SELF – PUBLISHING THE NEXT BIG THING




The NO FLY ZONE over northern Europe and UK affected far more than holiday-makers.

Kenyan farm workers were laid off, German car production was suspended due to a lack of spare parts, British fencers were stranded in Beijing – and for anyone involved in publishing, the 2010 London Book Fair, forecast to be the best ever – was a disaster.

One publisher told me that 70% of his meetings had been cancelled. American and Spanish agents were conspicuously absent but also unable to make it, the South African contingent held a ‘Not the London Book Fair’ in Cape Town. Good for them!

If anything the LBF was awash with aspiring authors. Writers are always lurking among the exhibition stands, but this year with the rising interest in self published works, they were out like a swarm of bees.

I listened to an excellent talk on the merits of DIY by Siobhan Curham, a successful young self published author who provided useful advice to any writer considering this route.

The strongest argument for self-publishing is that as publishing houses expect authors to do most of the marketing, why not go ahead and publish your book yourself.

All very well, but like any business, self publishing requires investment and not just the cost of paying a printer, or one of the many companies who specialise in this field. You must employ a competent editor and while family can be helpfully picky in pointing out typos, it is essential to pay a professional proof reader.

Ditto advice for the cover design. Don’t ask your best friend who is a dab hand at art. There are people specialising in book design and irrespective of the old adage – don’t judge a book by it’s cover -people do, and if the cover is less than exciting – it will likely inhibit sales.

So just as digital cameras have revolutionised photography, self publishing is coming into its own but it must be total commitment.

Writing is only part of it – marketing and distribution follow on – so unless you’ve got the time, the will and the means to invest in your project – don’t touch it. Otherwise go for it, best of luck and see you at next year’s London Book Fair.

Recommended reading: Dan Poynter’s Self-Publishing Manual: How to Write, Print and Sell Your Own Book ISBN 9 781568601427.

http://findingtheplot.co.uk/ Siobhan Curham
Images: www.copix.co.uk
www.blurb.com www.authorhouse.com www.booklocker.com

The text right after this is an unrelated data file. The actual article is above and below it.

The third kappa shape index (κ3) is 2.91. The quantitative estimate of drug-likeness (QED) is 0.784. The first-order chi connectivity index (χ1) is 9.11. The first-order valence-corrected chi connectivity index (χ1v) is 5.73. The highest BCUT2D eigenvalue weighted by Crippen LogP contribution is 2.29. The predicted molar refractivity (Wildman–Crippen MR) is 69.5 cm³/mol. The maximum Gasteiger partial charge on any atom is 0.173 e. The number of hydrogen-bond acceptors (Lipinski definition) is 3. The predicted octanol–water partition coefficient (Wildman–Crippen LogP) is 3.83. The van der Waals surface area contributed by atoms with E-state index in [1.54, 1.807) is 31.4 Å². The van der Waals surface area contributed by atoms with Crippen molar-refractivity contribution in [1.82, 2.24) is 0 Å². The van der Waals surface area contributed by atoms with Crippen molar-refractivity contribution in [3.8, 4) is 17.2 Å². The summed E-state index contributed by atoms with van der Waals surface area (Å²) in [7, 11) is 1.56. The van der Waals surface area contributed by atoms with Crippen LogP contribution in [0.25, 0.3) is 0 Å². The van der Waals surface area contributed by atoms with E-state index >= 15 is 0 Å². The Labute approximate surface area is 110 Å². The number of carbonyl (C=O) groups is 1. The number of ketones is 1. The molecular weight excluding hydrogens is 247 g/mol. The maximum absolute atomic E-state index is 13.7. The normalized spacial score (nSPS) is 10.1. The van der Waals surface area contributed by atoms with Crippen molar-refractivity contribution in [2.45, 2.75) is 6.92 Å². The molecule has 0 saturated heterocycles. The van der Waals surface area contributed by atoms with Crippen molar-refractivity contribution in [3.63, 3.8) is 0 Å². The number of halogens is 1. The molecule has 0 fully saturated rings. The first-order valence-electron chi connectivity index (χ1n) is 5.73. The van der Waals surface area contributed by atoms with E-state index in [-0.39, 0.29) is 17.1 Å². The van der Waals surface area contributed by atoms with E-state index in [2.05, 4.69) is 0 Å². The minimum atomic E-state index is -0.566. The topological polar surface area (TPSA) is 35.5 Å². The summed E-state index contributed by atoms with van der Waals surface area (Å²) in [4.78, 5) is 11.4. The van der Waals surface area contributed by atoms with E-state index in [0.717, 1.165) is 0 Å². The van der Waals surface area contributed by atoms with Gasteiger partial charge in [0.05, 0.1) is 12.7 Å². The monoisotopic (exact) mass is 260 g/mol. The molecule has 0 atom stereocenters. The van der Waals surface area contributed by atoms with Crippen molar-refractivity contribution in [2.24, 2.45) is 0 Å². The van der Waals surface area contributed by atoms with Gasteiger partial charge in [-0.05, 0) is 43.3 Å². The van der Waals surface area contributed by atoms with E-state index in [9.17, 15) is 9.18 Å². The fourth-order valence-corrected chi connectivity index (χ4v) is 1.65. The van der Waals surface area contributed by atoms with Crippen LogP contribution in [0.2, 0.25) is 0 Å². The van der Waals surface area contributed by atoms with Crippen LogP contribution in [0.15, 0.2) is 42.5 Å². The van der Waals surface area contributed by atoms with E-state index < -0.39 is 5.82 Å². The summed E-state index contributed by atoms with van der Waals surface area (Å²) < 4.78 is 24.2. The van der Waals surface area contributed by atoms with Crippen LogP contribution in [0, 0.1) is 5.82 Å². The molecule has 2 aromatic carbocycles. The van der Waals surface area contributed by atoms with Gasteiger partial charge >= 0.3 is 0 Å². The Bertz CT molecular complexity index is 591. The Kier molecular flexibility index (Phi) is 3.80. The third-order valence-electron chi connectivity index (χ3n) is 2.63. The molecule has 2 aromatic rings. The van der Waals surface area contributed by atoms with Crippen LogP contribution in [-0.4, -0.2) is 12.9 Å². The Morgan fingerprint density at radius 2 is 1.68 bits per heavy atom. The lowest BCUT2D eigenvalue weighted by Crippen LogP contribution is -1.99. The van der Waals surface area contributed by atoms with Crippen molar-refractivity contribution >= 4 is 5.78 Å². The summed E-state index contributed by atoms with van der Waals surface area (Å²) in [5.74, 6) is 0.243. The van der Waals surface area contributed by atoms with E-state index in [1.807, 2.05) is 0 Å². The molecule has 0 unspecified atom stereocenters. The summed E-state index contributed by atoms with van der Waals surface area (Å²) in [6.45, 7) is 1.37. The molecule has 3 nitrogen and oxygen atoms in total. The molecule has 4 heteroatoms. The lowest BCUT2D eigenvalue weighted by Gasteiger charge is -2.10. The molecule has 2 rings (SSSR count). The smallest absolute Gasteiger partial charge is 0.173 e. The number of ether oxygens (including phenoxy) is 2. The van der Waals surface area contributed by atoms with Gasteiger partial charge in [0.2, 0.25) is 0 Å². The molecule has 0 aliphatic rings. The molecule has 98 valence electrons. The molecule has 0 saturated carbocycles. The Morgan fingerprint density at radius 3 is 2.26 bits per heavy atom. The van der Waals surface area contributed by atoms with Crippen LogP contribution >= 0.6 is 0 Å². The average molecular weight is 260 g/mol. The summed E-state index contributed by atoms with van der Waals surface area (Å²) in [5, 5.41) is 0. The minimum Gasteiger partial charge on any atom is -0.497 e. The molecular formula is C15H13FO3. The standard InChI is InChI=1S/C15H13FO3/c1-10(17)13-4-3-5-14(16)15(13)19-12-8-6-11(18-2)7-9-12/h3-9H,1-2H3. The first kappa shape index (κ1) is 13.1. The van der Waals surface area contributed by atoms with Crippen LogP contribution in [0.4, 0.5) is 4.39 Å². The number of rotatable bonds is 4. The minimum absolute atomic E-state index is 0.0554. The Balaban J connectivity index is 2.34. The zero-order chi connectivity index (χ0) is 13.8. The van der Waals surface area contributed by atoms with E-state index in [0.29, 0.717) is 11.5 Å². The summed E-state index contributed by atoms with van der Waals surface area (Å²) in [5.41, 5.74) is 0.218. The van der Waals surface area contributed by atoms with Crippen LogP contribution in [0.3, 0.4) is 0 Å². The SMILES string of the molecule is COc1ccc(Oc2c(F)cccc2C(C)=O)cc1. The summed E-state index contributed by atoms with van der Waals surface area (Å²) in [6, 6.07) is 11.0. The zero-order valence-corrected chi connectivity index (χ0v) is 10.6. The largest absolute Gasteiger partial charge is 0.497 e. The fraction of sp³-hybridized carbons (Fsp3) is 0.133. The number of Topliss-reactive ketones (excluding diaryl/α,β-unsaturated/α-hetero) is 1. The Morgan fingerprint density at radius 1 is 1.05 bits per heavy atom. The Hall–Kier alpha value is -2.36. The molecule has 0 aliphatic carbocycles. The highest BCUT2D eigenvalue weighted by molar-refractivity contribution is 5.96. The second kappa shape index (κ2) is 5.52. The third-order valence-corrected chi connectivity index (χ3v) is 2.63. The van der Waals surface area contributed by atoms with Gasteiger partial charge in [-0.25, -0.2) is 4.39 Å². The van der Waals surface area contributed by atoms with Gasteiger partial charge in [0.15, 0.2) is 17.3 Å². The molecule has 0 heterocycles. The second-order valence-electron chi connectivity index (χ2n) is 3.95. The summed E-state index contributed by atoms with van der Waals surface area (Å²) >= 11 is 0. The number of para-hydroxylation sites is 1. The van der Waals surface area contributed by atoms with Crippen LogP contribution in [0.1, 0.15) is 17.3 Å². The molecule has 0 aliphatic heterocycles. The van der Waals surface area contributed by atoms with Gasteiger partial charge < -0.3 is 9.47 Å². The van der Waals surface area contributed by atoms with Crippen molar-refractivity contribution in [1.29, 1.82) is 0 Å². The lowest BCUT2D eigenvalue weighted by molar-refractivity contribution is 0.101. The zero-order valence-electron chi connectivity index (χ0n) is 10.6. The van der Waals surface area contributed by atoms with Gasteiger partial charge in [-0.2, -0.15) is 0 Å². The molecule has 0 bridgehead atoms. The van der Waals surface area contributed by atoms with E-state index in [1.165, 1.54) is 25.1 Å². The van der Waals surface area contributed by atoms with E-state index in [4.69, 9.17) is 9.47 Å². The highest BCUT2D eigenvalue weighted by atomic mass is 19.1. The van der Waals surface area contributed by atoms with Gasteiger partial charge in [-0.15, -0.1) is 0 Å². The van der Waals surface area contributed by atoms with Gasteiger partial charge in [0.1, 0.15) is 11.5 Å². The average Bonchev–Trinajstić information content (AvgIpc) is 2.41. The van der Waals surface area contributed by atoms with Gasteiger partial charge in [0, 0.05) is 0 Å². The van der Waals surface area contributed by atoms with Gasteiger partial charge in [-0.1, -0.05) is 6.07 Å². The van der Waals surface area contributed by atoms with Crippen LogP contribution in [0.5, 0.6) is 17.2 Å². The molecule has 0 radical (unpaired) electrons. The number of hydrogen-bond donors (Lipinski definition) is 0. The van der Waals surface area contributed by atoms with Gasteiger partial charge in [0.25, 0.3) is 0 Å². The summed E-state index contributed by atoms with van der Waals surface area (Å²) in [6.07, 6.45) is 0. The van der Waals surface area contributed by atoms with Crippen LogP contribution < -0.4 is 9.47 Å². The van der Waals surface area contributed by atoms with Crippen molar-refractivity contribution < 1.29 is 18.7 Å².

About Travels with My Hat

Australian photojournalist and author. Used London as a base for nearly forty years while freelancing in the Middle East, Arabian peninsular, Africa and South Asia. Have written and illustrated more than a dozen books and travel guides. Operates a well regarded religious images stock photo library: www.worldreligions.co.uk. Live in Leura in the Blue Mountains outside Sydney.
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5 Responses to SELF – PUBLISHING THE NEXT BIG THING

  1. Instead of waiting around, wringing my hands, waiting for a reply from an agent, I self-published my first novel and I'm so glad I did. There was a huge learning curve, but having total control was well worth it. I'm luckily to have an in with a great designer and a marketing background, so it was a natural fit for me, but there are so many companies specializing in self-publishing now that it's easy to get started. The internet really has made publishing accessible to everyone and, as you said, in situations like no-fly rules having that total control is a very good thing. Great post!

  2. C.O. says:

    Thanks for dropping by. I think anyone reading yr comment will be encouraged to take this route. The only point I may make is that I did see a lot of self-published books at the LBF which were pretty rough looking. They looked `amateur` as it were and as I see you`re in Florida, I should mention that I spoke to a US distribution agent at the fair who said, very arrogantly, no US company will touch a self published book – for this reason. This is why it is essential for SP authors to invest in their product to achieve a professional standard.

  3. Daisy says:

    Encouraged by this very comprehensive article. particularly on merits of DIY by Siobhan Curham and Duolit Consulting. I am going to go ahead myself – hoping for the best !

  4. Jules says:

    Your post has all the right advice about DIY. Lots to say about my own experience with self-publishing my novel Falling Glass … My problem was that I was in a hurry to get my book out, end of 2002, as it had a political background (1991 Gulf War) and the next war was looming. I was happy with how I produced my book, but my life fell into disarray… I sold my home and bought another right on book launch time, and this coupled with moving house consumed all my energy. I had stories published about me and my book in several newspapers, it was reviewed In Short (Spectrum, Sydney Morning Herald), Austn Book Review and Southerly (lit journals) but I ran out of steam… my point is… if you're going to do it, that's all you do… just the book.

  5. Thanks for your comment. MY reply is very late as I changed websites and am only now reading it in 2014! I have now self published and am very happy with the results. Travels with My Hat sold well as a first edition paperback and is now up as a POD and still selling. Thank you.

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